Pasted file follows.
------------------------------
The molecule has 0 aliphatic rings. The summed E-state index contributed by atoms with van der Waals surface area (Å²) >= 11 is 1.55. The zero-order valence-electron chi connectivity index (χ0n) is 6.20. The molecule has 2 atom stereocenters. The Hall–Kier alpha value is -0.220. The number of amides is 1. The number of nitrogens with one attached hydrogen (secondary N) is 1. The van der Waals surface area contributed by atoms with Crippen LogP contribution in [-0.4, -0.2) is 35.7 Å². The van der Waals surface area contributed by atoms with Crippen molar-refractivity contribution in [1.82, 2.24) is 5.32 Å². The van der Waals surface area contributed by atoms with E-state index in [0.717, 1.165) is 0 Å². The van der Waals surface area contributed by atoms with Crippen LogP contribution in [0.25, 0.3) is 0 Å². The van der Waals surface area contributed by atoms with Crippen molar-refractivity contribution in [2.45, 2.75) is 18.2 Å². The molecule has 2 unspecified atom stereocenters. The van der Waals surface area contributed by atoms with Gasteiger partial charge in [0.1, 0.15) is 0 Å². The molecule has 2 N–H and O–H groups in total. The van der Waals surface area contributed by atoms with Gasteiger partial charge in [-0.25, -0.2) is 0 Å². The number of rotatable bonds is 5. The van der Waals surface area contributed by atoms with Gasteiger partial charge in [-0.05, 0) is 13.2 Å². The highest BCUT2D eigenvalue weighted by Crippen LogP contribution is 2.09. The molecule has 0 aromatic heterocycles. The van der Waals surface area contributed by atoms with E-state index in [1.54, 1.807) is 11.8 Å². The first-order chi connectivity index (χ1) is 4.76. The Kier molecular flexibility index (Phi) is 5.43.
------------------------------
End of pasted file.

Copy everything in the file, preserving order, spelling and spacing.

The molecule has 0 aliphatic rings. The summed E-state index contributed by atoms with van der Waals surface area (Å²) >= 11 is 1.55. The zero-order valence-electron chi connectivity index (χ0n) is 6.20. The molecule has 2 atom stereocenters. The Hall–Kier alpha value is -0.220. The number of amides is 1. The number of nitrogens with one attached hydrogen (secondary N) is 1. The van der Waals surface area contributed by atoms with Crippen LogP contribution in [-0.4, -0.2) is 35.7 Å². The van der Waals surface area contributed by atoms with Crippen molar-refractivity contribution in [1.82, 2.24) is 5.32 Å². The van der Waals surface area contributed by atoms with E-state index in [0.717, 1.165) is 0 Å². The van der Waals surface area contributed by atoms with Crippen LogP contribution in [0.25, 0.3) is 0 Å². The van der Waals surface area contributed by atoms with Crippen molar-refractivity contribution in [2.45, 2.75) is 18.2 Å². The molecule has 2 unspecified atom stereocenters. The van der Waals surface area contributed by atoms with Gasteiger partial charge in [0.1, 0.15) is 0 Å². The molecule has 2 N–H and O–H groups in total. The van der Waals surface area contributed by atoms with Gasteiger partial charge in [-0.25, -0.2) is 0 Å². The number of rotatable bonds is 5. The van der Waals surface area contributed by atoms with Gasteiger partial charge in [-0.05, 0) is 13.2 Å². The highest BCUT2D eigenvalue weighted by Crippen LogP contribution is 2.09. The molecule has 0 aromatic heterocycles. The van der Waals surface area contributed by atoms with E-state index in [1.54, 1.807) is 11.8 Å². The first-order chi connectivity index (χ1) is 4.76. The Kier molecular flexibility index (Phi) is 5.43.